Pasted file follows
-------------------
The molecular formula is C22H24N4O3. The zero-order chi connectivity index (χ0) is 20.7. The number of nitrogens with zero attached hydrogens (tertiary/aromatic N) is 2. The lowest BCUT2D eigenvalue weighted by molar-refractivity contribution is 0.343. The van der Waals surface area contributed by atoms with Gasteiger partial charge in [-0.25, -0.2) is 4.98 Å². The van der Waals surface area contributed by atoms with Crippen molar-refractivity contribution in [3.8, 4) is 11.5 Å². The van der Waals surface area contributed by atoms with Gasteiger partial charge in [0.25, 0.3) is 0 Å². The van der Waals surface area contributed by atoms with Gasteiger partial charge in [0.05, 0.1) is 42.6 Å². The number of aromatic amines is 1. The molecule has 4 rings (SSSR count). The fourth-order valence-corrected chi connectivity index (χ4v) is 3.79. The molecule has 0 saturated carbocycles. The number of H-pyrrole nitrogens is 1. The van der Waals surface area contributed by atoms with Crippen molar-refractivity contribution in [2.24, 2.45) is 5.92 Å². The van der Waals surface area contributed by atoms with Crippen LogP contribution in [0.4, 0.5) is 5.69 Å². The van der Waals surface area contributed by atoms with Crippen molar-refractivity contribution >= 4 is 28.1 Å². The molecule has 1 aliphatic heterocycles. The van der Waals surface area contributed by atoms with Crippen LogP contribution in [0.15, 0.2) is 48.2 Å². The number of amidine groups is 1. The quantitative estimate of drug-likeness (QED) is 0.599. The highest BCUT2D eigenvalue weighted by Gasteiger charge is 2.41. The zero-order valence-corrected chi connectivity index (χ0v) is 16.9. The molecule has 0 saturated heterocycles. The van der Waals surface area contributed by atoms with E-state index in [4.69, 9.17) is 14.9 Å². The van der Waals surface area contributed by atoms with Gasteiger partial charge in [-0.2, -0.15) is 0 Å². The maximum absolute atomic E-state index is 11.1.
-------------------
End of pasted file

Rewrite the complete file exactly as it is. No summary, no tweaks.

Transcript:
The molecular formula is C22H24N4O3. The zero-order chi connectivity index (χ0) is 20.7. The number of nitrogens with zero attached hydrogens (tertiary/aromatic N) is 2. The lowest BCUT2D eigenvalue weighted by molar-refractivity contribution is 0.343. The van der Waals surface area contributed by atoms with Gasteiger partial charge in [-0.25, -0.2) is 4.98 Å². The van der Waals surface area contributed by atoms with Crippen molar-refractivity contribution in [3.8, 4) is 11.5 Å². The van der Waals surface area contributed by atoms with Gasteiger partial charge in [0.25, 0.3) is 0 Å². The van der Waals surface area contributed by atoms with Gasteiger partial charge in [0.05, 0.1) is 42.6 Å². The number of aromatic amines is 1. The molecule has 4 rings (SSSR count). The fourth-order valence-corrected chi connectivity index (χ4v) is 3.79. The molecule has 0 saturated carbocycles. The number of H-pyrrole nitrogens is 1. The van der Waals surface area contributed by atoms with Crippen molar-refractivity contribution in [2.24, 2.45) is 5.92 Å². The van der Waals surface area contributed by atoms with Crippen LogP contribution in [0.4, 0.5) is 5.69 Å². The van der Waals surface area contributed by atoms with Crippen molar-refractivity contribution >= 4 is 28.1 Å². The molecule has 1 aliphatic heterocycles. The van der Waals surface area contributed by atoms with Crippen LogP contribution in [0.15, 0.2) is 48.2 Å². The number of amidine groups is 1. The quantitative estimate of drug-likeness (QED) is 0.599. The highest BCUT2D eigenvalue weighted by Gasteiger charge is 2.41. The zero-order valence-corrected chi connectivity index (χ0v) is 16.9. The molecule has 0 saturated heterocycles. The van der Waals surface area contributed by atoms with E-state index in [4.69, 9.17) is 14.9 Å². The van der Waals surface area contributed by atoms with Gasteiger partial charge in [-0.2, -0.15) is 0 Å². The maximum absolute atomic E-state index is 11.1.